Bridgewater State University has an impressive record when it comes to engaging with foreign nations and cultures, but there is still more to be done, according to a new university report and a team of experts that recently visited campus.
The report was the product of BSU’s participation in the American Council on Education’s Internationalization Laboratory, a two-year program in which the national organization helps selected colleges and universities assess their global engagement and plan ways to enhance it. BSU was part of a cohort of 13 institutions chosen for the laboratory in 2015.
The project culminated with a three-day visit to BSU by a peer team from the council that included meetings with faculty, staff, and students, and an open forum Tuesday.
Dr. Susan Buck Sutton, leader of the three-member visiting team and a former senior advisor for International Activities at Bryn Mawr College, said that BSU is “doing incredible and distinctive things” when it comes to global engagement.
“Their programs in social justice overseas are really quite remarkable and unusual,” Dr. Sutton said, citing also the large number of area studies programs for an institution of BSU’s size and the fact that “they are all directed at student learning.”
“You have something to proclaim and you should be proclaiming it,” Dr. Sutton said at the forum.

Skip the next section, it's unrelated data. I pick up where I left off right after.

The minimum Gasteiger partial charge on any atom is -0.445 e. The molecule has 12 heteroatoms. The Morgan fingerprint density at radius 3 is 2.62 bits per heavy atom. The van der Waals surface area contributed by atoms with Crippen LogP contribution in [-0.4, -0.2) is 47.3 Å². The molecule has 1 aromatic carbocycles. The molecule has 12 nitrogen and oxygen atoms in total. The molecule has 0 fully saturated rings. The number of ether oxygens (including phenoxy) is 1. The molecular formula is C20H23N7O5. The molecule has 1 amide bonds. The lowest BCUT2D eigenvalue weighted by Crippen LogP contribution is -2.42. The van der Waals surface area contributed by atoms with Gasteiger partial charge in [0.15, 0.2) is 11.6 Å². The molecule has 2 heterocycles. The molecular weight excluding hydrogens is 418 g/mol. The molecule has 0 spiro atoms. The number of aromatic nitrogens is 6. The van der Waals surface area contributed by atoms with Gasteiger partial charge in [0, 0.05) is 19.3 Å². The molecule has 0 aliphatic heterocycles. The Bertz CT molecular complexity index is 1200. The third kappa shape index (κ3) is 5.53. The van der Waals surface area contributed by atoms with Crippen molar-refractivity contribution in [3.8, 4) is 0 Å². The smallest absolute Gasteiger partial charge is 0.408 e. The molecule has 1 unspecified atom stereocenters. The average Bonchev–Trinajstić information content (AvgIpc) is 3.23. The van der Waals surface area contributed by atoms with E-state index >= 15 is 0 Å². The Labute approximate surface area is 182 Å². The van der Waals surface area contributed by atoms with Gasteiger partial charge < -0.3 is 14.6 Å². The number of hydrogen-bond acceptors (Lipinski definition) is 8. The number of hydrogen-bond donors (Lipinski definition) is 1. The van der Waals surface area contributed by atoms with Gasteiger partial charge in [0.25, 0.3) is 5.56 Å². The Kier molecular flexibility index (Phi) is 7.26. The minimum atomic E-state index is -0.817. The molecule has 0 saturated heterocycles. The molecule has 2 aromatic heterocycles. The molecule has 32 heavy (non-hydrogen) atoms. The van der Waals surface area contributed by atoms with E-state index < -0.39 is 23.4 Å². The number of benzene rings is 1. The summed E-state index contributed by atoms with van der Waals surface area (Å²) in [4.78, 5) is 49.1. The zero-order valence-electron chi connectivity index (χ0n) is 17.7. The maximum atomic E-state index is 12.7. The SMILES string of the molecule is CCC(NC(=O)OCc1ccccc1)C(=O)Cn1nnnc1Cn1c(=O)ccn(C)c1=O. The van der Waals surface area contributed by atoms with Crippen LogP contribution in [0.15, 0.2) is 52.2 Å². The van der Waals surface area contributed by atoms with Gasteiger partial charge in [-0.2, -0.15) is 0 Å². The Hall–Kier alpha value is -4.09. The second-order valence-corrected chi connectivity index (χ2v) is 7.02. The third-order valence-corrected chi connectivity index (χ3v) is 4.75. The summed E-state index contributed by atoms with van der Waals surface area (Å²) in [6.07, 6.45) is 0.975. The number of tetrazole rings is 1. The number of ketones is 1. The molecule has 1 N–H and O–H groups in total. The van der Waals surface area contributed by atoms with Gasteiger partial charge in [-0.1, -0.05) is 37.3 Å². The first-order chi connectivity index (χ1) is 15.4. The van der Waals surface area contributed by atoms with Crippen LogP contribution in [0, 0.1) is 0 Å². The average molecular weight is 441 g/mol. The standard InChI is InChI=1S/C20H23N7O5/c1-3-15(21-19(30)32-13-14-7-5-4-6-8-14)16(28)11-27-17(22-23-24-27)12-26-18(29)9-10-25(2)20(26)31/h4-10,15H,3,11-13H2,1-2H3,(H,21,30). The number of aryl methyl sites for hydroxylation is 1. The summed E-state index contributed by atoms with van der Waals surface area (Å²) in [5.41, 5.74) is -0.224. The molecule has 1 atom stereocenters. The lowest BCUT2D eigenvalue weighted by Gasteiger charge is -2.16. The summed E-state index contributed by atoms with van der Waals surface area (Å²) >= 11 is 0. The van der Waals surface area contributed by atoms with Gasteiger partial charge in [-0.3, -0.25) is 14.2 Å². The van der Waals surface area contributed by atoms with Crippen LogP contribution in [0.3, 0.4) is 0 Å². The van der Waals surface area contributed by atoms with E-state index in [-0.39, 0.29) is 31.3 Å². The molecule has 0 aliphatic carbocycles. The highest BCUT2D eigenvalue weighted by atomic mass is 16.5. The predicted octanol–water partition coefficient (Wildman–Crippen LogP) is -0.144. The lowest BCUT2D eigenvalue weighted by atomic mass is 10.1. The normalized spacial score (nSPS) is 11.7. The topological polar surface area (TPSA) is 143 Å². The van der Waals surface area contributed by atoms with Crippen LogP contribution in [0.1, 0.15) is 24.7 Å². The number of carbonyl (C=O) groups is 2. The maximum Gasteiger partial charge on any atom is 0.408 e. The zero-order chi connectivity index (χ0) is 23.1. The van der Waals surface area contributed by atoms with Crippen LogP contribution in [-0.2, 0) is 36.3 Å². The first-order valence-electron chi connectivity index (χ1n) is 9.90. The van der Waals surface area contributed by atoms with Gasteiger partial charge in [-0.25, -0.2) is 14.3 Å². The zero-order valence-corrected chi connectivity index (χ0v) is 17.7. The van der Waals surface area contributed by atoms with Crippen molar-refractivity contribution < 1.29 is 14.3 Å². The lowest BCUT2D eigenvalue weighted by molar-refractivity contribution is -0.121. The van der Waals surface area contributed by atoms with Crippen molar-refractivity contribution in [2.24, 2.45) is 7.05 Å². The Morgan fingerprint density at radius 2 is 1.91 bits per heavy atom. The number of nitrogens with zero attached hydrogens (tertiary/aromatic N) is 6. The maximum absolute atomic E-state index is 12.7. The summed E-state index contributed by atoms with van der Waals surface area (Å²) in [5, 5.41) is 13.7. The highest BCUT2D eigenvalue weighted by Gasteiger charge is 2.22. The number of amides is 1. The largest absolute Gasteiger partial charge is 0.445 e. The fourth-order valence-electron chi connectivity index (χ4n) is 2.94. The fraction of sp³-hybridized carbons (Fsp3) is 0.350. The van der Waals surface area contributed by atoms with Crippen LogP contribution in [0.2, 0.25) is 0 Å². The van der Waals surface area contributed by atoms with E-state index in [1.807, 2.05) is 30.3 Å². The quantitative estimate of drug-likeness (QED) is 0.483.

BSU carried out its laboratory initiative with the help of a 42-member steering committee of faculty and staff. The work included several meetings with American Council on Education staff in Washington.
While noting areas for concern, including the need for “more fully articulated strategic thinking,” the report found that BSU’s growth in global engagement “has been emphatically positive.”
“The depth of programming and thoughtful integration of global learning in the broader curriculum speak to an institutional enthusiasm for global engagement,” the report said, citing also the growth of opportunities for students to study abroad, strong support for international students, and efforts by faculty and administrators to develop international partnerships.
“We’ve made great progress in the last 10-15 years” in global engagements, said Dr. Wing-kai To, academic director of the Minnock Center for International Engagement and a professor of history. But he said he hopes the university will more fully embrace that strength as part of its identity and work to build on it.
“There is still a lot of work to do but we are moving in the right direction,” he said.